39 | Director, National Portrait Gallery, London, UK
As a student, you were a visitor services assistant at the NPG. What did the museum mean to you then?
It was literally a job to pay the rent. But I used to love coming into the gallery to work on Thursday and Friday evenings, and spending hours looking at the paintings, studying them, reading the labels, teaching myself anew about British history – and talking to the visitors. It was quite funny coming back 12 years later as director. During the interview process, one of the tests was to show me images from the collection, to see if I could identify the works – and it turned out I could, because all those hours in the gallery had given me a pretty fair grasp of what we have. You never know where things will lead.
Your plans at the NPG include extending the collecting policy and transforming the building itself. What, for you, is the most important development?
We’ll be working on several things over the next five years, which are all intertwined. There’s a capital campaign to refurbish the building, but it’s not just about bricks and mortar: it’s about the building itself, which has a lot of potential, it’s about the collection and crucially it’s about the visitors. We’re also thinking a lot about our national programme, which is more critical than ever. We are a national portrait gallery, after all, and the people on our walls come from all four corners of the country. Right now, with so many discussions about British identity, and about nationhood and belonging, we ought to be especially relevant. But of course the thing that I’m most keen to focus on, as a former curator, is the programme, the acquisitions, the scholarship… all those things that make a museum sing.
How is your background in modern and contemporary art informing your approach at the NPG?
Although I specialised more in modern and contemporary as I went on, my academic background is in art history as a whole. Doing a BA, an MA, and a PhD at the Courtauld meant studying everything from antiquity to the contemporary. Many of the things I’ve done since have been about trying to make links between the past and the present – such as curating exhibitions like ‘Twombly and Poussin’ at Dulwich or ‘Unfinished’ at the Met. That’s very similar to what we can do here, because the collection spans more than five centuries.
You spent several years in New York as a curator at the Met. What aspects of the American museum system could European institutions learn from?
I grew up in the UK, but was born in America and have lived there at different points in my life, so I do have two different frames of reference. American museums are extraordinary, and do many things extremely well – scholarship, acquisitions, fantastic exhibitions – but they’re head and shoulders ahead in terms of fundraising. I learnt a lot over there about the best practice for that.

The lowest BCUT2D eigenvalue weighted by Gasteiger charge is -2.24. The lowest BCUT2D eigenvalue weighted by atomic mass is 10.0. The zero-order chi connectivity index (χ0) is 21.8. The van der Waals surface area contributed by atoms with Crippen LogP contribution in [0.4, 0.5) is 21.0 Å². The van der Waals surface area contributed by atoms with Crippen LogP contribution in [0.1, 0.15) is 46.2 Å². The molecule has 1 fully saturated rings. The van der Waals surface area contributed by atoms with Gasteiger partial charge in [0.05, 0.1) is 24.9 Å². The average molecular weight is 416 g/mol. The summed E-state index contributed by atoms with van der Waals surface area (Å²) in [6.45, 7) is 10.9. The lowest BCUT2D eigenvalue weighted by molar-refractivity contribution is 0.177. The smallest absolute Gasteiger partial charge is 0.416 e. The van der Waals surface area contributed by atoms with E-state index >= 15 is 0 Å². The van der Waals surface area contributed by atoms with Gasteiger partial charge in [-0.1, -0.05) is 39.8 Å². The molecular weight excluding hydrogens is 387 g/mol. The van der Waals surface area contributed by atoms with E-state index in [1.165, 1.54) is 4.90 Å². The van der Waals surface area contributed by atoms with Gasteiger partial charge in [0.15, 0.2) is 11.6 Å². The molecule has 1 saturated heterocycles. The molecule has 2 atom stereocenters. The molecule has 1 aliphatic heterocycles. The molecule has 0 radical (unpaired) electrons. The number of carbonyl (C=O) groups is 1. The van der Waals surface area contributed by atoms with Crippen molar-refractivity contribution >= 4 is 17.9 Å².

And what could American institutions learn from their European counterparts?
Whether they could or should learn isn’t for me to say. But what I love about the British system of running, governing and funding a museum – and this applies to many European museums – is that they really are for the public. The reason I work in museums is because I genuinely believe in their power to improve people’s lives for the better. That’s been the case for me, and I want to pass it on. The extraordinary thing about British museums is that they’re free: they’re essentially public spaces, where there are no physical or economic barriers and anyone can walk in off the street. That’s not to say there are no social barriers – there are – and we have to keep pushing against those.
You’ve curated many acclaimed exhibitions, including ‘Henri Matisse: The Cut-Outs’ at Tate Modern. What’s the secret to putting on a great exhibition?
To make an exhibition that’s successful, whether critically or in terms of attendance, you have to do something that you believe in: the Matisse cut-outs exhibition began as a private passion. When I joined the NPG, I asked each curator which exhibition they wanted to put on more than any other, because usually that’s what they should do, and what we should do. If curators work on projects they believe in, that will always come through to the audience.
Which cultural leaders have most influenced you?
The person that I’ve been most influenced by is Nick Serota, having been privileged to work with him for several years at Tate, including on two exhibitions. But I don’t just look to museum people for inspiration: I’ve been influenced by all the artists I’ve worked with, and have also learned a lot from people in other fields – such as Miuccia Prada. I think it’s very important not just to immerse yourself in one field. You need to keep hybridising, because that’s when interesting ideas take shape.
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